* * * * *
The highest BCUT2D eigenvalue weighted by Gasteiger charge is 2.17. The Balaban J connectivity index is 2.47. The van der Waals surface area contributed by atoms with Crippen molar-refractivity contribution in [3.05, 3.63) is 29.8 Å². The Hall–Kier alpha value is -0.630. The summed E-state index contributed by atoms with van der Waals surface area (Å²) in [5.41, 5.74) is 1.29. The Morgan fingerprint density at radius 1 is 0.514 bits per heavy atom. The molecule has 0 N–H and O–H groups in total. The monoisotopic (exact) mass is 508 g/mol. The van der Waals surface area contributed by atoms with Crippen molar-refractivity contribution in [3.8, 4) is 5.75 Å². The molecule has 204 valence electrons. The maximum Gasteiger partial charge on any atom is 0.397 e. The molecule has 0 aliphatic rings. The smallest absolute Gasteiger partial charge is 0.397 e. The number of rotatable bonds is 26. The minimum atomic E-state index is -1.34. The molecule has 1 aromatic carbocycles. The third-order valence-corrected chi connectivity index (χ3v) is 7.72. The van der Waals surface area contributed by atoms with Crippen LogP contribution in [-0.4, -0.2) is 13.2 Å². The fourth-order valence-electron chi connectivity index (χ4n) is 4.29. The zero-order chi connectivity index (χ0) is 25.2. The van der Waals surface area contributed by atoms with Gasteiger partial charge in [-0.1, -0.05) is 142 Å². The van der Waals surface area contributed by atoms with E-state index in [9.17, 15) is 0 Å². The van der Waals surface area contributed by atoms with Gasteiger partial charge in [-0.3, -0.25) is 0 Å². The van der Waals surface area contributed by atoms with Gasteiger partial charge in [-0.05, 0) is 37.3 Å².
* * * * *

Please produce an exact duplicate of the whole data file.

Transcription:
The highest BCUT2D eigenvalue weighted by Gasteiger charge is 2.17. The Balaban J connectivity index is 2.47. The van der Waals surface area contributed by atoms with Crippen molar-refractivity contribution in [3.05, 3.63) is 29.8 Å². The Hall–Kier alpha value is -0.630. The summed E-state index contributed by atoms with van der Waals surface area (Å²) in [5.41, 5.74) is 1.29. The Morgan fingerprint density at radius 1 is 0.514 bits per heavy atom. The molecule has 0 N–H and O–H groups in total. The monoisotopic (exact) mass is 508 g/mol. The van der Waals surface area contributed by atoms with Crippen molar-refractivity contribution in [3.8, 4) is 5.75 Å². The molecule has 204 valence electrons. The maximum Gasteiger partial charge on any atom is 0.397 e. The molecule has 0 aliphatic rings. The smallest absolute Gasteiger partial charge is 0.397 e. The number of rotatable bonds is 26. The minimum atomic E-state index is -1.34. The molecule has 1 aromatic carbocycles. The third-order valence-corrected chi connectivity index (χ3v) is 7.72. The van der Waals surface area contributed by atoms with Crippen LogP contribution in [-0.4, -0.2) is 13.2 Å². The fourth-order valence-electron chi connectivity index (χ4n) is 4.29. The zero-order chi connectivity index (χ0) is 25.2. The van der Waals surface area contributed by atoms with Gasteiger partial charge in [-0.1, -0.05) is 142 Å². The van der Waals surface area contributed by atoms with E-state index in [9.17, 15) is 0 Å². The van der Waals surface area contributed by atoms with Gasteiger partial charge in [-0.3, -0.25) is 0 Å². The van der Waals surface area contributed by atoms with Gasteiger partial charge in [-0.05, 0) is 37.3 Å².